May is mystery month and Booklist magazine has published their list of the year’s best crime novels.
Here’s their top ten in alphabetical order.
Angelmaker by Nick Harkaway
Joe Spork, a mild-mannered clockmaker in contemporary London, is trying to live down the legacy of his Mob-boss father when he finds himself forced to rebuild and then disarm a doomsday machine of unimagined power. (This is advertised as a funny action adventure with espionage and clock repair. What an interesting combination. )
Bleed for Me by Michael Robotham
Psychologist Joe O’Loughlin finds a blood-soaked neighbor on his doorstep in Bath, England, and, attempting to help her, lands in a criminal investigation. Beautiful but understated prose; bright, funny, and touching characters; plotting that is both clever and well thought out—this one has it all. (Robotham is the pseudonymous author of 10 best-selling non-fiction titles, involving prominent figures in the military, the arts, sport, and science. Hmm. That’s a mystery in itself. )
Blotto, Twinks and the Dead Dowager Duchess by Simon Brett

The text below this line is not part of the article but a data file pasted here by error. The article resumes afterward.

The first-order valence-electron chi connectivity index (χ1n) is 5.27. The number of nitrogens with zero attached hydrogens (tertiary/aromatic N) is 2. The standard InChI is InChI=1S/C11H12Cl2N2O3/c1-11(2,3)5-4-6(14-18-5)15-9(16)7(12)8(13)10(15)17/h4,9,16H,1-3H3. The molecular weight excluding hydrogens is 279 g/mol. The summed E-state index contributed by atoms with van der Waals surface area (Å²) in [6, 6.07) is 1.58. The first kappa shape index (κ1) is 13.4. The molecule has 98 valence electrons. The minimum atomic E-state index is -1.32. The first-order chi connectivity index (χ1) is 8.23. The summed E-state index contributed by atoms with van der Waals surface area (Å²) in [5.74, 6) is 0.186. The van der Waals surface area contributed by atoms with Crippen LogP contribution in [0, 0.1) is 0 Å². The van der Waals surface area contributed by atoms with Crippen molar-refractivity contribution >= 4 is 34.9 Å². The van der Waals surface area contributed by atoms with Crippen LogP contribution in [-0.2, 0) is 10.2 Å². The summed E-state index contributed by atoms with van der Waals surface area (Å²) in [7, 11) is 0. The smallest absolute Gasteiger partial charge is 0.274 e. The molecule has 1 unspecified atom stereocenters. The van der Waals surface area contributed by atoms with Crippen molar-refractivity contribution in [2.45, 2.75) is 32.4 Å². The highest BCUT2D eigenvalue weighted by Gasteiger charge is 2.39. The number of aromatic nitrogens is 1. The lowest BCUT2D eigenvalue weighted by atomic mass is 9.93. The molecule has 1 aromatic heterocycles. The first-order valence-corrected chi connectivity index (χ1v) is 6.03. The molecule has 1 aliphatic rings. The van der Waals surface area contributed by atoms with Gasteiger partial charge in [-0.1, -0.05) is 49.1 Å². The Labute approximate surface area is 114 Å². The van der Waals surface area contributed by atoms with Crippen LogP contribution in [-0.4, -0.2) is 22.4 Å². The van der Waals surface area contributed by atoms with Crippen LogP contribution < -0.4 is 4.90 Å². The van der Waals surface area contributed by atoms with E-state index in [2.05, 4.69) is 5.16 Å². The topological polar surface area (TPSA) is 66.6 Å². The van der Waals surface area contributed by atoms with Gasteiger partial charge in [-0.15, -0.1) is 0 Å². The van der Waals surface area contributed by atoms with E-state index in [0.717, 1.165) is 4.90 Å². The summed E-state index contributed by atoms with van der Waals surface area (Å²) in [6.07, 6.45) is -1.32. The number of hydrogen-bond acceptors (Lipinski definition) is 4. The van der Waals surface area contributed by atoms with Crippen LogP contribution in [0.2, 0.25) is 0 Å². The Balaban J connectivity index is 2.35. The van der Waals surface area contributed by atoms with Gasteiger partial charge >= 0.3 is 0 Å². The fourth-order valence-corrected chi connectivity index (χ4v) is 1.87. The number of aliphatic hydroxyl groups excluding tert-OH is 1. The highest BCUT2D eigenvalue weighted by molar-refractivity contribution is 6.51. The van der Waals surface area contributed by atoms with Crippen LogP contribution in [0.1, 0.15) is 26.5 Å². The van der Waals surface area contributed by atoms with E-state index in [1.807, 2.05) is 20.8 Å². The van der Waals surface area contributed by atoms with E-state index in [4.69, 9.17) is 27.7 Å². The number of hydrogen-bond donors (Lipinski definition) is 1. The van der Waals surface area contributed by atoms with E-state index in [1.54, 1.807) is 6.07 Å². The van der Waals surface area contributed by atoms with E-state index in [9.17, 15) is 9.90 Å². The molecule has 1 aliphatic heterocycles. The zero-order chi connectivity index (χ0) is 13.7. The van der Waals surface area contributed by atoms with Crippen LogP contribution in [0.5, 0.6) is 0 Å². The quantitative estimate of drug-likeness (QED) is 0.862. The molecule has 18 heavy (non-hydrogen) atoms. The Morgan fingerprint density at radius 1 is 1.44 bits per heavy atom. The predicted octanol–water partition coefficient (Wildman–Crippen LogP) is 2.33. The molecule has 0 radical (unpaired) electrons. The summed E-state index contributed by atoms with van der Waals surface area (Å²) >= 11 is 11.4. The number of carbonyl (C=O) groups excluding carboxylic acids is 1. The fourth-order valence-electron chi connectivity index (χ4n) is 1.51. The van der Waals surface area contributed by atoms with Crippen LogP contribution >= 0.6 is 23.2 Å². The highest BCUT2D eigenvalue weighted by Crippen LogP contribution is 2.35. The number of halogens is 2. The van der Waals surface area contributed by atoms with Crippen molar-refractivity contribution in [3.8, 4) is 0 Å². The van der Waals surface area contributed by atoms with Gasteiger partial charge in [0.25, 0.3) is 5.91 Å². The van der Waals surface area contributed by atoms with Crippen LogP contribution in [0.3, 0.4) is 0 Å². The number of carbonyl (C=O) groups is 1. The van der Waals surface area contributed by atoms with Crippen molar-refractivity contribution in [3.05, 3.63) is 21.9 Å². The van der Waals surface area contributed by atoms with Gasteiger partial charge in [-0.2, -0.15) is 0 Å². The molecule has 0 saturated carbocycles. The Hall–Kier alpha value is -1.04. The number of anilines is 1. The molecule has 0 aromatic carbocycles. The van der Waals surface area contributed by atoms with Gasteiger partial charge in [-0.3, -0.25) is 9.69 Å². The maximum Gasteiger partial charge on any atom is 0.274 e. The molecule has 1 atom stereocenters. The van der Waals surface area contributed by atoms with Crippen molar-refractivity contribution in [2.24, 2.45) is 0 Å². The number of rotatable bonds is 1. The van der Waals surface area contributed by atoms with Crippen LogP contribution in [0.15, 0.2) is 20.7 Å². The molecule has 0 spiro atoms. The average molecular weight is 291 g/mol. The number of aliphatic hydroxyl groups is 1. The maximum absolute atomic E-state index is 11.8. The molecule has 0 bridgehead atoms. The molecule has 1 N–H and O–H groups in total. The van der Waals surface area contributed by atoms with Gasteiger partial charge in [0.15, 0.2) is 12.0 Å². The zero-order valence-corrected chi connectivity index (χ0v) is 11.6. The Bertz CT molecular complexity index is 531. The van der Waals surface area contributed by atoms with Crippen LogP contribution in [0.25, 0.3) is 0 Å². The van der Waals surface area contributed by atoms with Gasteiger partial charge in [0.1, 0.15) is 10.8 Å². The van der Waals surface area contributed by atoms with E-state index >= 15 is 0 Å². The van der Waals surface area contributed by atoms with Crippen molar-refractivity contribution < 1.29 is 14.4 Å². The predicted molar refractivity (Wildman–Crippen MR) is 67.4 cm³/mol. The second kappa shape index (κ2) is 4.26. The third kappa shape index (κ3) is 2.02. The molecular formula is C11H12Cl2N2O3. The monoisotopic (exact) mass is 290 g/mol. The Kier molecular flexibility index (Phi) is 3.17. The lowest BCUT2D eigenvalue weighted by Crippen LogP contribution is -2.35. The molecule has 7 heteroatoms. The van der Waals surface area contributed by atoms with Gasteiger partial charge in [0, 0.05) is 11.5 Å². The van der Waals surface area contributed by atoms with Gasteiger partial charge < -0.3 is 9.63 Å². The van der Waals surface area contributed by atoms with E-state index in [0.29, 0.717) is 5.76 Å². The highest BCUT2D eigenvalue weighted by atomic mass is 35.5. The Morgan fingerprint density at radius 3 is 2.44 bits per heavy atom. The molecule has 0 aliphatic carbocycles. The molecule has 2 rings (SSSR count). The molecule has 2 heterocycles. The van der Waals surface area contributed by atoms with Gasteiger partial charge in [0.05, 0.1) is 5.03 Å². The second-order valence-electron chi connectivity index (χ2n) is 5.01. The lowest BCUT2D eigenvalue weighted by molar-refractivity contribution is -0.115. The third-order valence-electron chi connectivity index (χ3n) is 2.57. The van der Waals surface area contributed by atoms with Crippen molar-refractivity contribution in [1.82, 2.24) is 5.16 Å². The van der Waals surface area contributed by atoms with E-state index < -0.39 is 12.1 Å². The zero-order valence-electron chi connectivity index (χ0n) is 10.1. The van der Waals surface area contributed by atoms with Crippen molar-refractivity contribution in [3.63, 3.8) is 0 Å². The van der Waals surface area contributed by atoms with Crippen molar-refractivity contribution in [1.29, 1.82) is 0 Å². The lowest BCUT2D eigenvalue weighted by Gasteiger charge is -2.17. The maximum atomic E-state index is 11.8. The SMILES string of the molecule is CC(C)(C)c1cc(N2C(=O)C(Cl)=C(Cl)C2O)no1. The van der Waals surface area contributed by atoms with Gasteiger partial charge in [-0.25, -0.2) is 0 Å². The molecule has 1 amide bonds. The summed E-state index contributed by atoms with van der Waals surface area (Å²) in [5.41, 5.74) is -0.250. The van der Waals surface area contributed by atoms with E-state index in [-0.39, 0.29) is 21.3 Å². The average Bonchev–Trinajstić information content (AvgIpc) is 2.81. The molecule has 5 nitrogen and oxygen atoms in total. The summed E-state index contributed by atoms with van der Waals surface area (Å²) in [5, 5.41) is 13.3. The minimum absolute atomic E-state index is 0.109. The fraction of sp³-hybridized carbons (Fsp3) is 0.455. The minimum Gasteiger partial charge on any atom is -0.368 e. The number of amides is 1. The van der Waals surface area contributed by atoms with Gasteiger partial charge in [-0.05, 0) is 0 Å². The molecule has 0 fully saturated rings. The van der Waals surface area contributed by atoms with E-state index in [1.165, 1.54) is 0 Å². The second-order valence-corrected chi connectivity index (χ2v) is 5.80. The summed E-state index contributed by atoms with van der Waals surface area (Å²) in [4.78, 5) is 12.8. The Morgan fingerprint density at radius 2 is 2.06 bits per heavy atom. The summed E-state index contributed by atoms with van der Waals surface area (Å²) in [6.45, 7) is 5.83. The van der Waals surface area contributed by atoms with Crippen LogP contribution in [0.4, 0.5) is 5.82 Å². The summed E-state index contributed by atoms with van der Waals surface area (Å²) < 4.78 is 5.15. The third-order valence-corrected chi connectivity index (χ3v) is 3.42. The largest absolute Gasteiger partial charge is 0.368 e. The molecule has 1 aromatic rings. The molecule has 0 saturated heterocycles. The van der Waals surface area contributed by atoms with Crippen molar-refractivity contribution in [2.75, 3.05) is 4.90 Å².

The privileged 1920s sibling pair of Blotto and his sister, Twinks, once again embarks on solving a mystery that drops into their laps. Brett is a devastating social critic and master of equally devastating physical characterization. This is the kind of book you’ll have to put down frequently, as you roar with laughter. (The is number 2 of Brett’s Blotto series. Let me know if you want to read the others and I’ll help you find them.)
The Devil She Knows by Bill Loehfelm
Tough, street-smart, but vulnerable cocktail waitress Maureen sees a politician in a compromising position and finds her life in danger. One of the most compelling characters to appear in crime fiction this year, Maureen drives a novel that is both suspenseful and remarkably textured. (This is Loehfelm’s third novel, but he hasn’t got that much attention. Maybe an up and coming guy you might want to watch. )
Iron House by John Hart
Michael, a New York hit man who spent his early years in an orphanage, returns to North Carolina to settle scores. The present-time plot—Michael trying to carve a new life without endangering those he loves—makes a superb thriller on its own, but it’s what Hart does with the backstory that gives the novel its beyond-genre depth.